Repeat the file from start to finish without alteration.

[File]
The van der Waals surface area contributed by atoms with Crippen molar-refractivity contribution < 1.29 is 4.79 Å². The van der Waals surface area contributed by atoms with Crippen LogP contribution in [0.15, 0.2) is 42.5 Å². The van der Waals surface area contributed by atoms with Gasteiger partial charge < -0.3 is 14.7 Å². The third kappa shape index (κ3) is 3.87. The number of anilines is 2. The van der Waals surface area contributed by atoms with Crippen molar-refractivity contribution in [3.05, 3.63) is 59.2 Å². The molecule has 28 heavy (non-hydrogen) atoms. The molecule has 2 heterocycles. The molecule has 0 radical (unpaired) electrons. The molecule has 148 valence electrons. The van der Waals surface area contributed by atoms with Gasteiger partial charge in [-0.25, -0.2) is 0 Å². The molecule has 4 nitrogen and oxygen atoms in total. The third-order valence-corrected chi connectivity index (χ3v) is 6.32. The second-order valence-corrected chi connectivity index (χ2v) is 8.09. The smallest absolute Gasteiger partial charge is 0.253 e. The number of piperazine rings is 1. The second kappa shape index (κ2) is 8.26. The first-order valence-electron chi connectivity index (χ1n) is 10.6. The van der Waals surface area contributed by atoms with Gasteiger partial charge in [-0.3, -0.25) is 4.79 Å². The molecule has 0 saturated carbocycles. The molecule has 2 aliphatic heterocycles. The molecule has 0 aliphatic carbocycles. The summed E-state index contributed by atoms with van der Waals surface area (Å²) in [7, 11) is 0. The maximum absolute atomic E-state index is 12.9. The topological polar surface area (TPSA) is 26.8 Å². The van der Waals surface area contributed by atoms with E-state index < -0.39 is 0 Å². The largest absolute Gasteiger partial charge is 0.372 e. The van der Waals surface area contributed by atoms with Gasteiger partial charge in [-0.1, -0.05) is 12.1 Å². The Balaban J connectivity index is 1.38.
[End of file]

The van der Waals surface area contributed by atoms with Crippen molar-refractivity contribution < 1.29 is 4.79 Å². The van der Waals surface area contributed by atoms with Crippen LogP contribution in [0.15, 0.2) is 42.5 Å². The van der Waals surface area contributed by atoms with Gasteiger partial charge < -0.3 is 14.7 Å². The third kappa shape index (κ3) is 3.87. The number of anilines is 2. The van der Waals surface area contributed by atoms with Crippen molar-refractivity contribution in [3.05, 3.63) is 59.2 Å². The molecule has 28 heavy (non-hydrogen) atoms. The molecule has 2 heterocycles. The molecule has 0 radical (unpaired) electrons. The molecule has 148 valence electrons. The van der Waals surface area contributed by atoms with Gasteiger partial charge in [-0.25, -0.2) is 0 Å². The molecule has 4 nitrogen and oxygen atoms in total. The third-order valence-corrected chi connectivity index (χ3v) is 6.32. The second-order valence-corrected chi connectivity index (χ2v) is 8.09. The smallest absolute Gasteiger partial charge is 0.253 e. The number of piperazine rings is 1. The second kappa shape index (κ2) is 8.26. The first-order valence-electron chi connectivity index (χ1n) is 10.6. The van der Waals surface area contributed by atoms with Gasteiger partial charge in [-0.3, -0.25) is 4.79 Å². The molecule has 0 saturated carbocycles. The molecule has 2 aliphatic heterocycles. The molecule has 0 aliphatic carbocycles. The summed E-state index contributed by atoms with van der Waals surface area (Å²) in [7, 11) is 0. The maximum absolute atomic E-state index is 12.9. The topological polar surface area (TPSA) is 26.8 Å². The van der Waals surface area contributed by atoms with E-state index < -0.39 is 0 Å². The largest absolute Gasteiger partial charge is 0.372 e. The van der Waals surface area contributed by atoms with Gasteiger partial charge in [-0.1, -0.05) is 12.1 Å². The Balaban J connectivity index is 1.38.